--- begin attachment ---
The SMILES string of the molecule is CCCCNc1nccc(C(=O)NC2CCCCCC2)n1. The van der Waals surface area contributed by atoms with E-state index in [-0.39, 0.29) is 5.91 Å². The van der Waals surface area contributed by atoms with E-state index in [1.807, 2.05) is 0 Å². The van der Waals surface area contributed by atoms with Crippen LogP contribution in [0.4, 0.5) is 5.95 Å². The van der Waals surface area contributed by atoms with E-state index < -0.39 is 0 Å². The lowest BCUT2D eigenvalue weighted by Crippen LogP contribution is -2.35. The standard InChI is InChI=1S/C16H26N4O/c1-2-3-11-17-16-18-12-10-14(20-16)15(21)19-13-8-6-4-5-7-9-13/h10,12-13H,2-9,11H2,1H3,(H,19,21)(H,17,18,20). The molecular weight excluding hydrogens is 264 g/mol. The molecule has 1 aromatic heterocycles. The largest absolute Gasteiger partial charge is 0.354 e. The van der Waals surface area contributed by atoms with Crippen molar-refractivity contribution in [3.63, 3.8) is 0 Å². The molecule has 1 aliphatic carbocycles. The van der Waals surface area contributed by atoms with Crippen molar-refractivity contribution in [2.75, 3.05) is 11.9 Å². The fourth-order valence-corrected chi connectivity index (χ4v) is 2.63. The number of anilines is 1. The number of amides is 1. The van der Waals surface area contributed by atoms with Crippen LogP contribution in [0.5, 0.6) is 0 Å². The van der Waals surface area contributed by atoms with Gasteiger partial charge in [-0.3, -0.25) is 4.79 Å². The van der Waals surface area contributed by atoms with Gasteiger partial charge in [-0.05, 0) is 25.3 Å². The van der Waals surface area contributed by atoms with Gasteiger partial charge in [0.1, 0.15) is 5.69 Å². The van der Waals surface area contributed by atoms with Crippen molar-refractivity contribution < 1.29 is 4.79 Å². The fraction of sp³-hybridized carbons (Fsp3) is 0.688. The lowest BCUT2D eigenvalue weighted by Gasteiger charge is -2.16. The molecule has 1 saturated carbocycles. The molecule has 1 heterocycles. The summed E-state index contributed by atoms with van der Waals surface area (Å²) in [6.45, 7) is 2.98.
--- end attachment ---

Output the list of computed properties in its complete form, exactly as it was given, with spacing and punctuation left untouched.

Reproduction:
The SMILES string of the molecule is CCCCNc1nccc(C(=O)NC2CCCCCC2)n1. The van der Waals surface area contributed by atoms with E-state index in [-0.39, 0.29) is 5.91 Å². The van der Waals surface area contributed by atoms with E-state index in [1.807, 2.05) is 0 Å². The van der Waals surface area contributed by atoms with Crippen LogP contribution in [0.4, 0.5) is 5.95 Å². The van der Waals surface area contributed by atoms with E-state index < -0.39 is 0 Å². The lowest BCUT2D eigenvalue weighted by Crippen LogP contribution is -2.35. The standard InChI is InChI=1S/C16H26N4O/c1-2-3-11-17-16-18-12-10-14(20-16)15(21)19-13-8-6-4-5-7-9-13/h10,12-13H,2-9,11H2,1H3,(H,19,21)(H,17,18,20). The molecular weight excluding hydrogens is 264 g/mol. The molecule has 1 aromatic heterocycles. The largest absolute Gasteiger partial charge is 0.354 e. The van der Waals surface area contributed by atoms with Crippen molar-refractivity contribution in [3.63, 3.8) is 0 Å². The molecule has 1 aliphatic carbocycles. The van der Waals surface area contributed by atoms with Crippen molar-refractivity contribution in [2.75, 3.05) is 11.9 Å². The fourth-order valence-corrected chi connectivity index (χ4v) is 2.63. The number of anilines is 1. The number of amides is 1. The van der Waals surface area contributed by atoms with Crippen LogP contribution in [0.5, 0.6) is 0 Å². The van der Waals surface area contributed by atoms with Gasteiger partial charge in [-0.3, -0.25) is 4.79 Å². The van der Waals surface area contributed by atoms with Gasteiger partial charge in [-0.05, 0) is 25.3 Å². The van der Waals surface area contributed by atoms with Gasteiger partial charge in [0.1, 0.15) is 5.69 Å². The van der Waals surface area contributed by atoms with Crippen molar-refractivity contribution < 1.29 is 4.79 Å². The fraction of sp³-hybridized carbons (Fsp3) is 0.688. The lowest BCUT2D eigenvalue weighted by Gasteiger charge is -2.16. The molecule has 1 saturated carbocycles. The molecule has 1 heterocycles. The summed E-state index contributed by atoms with van der Waals surface area (Å²) in [6.45, 7) is 2.98.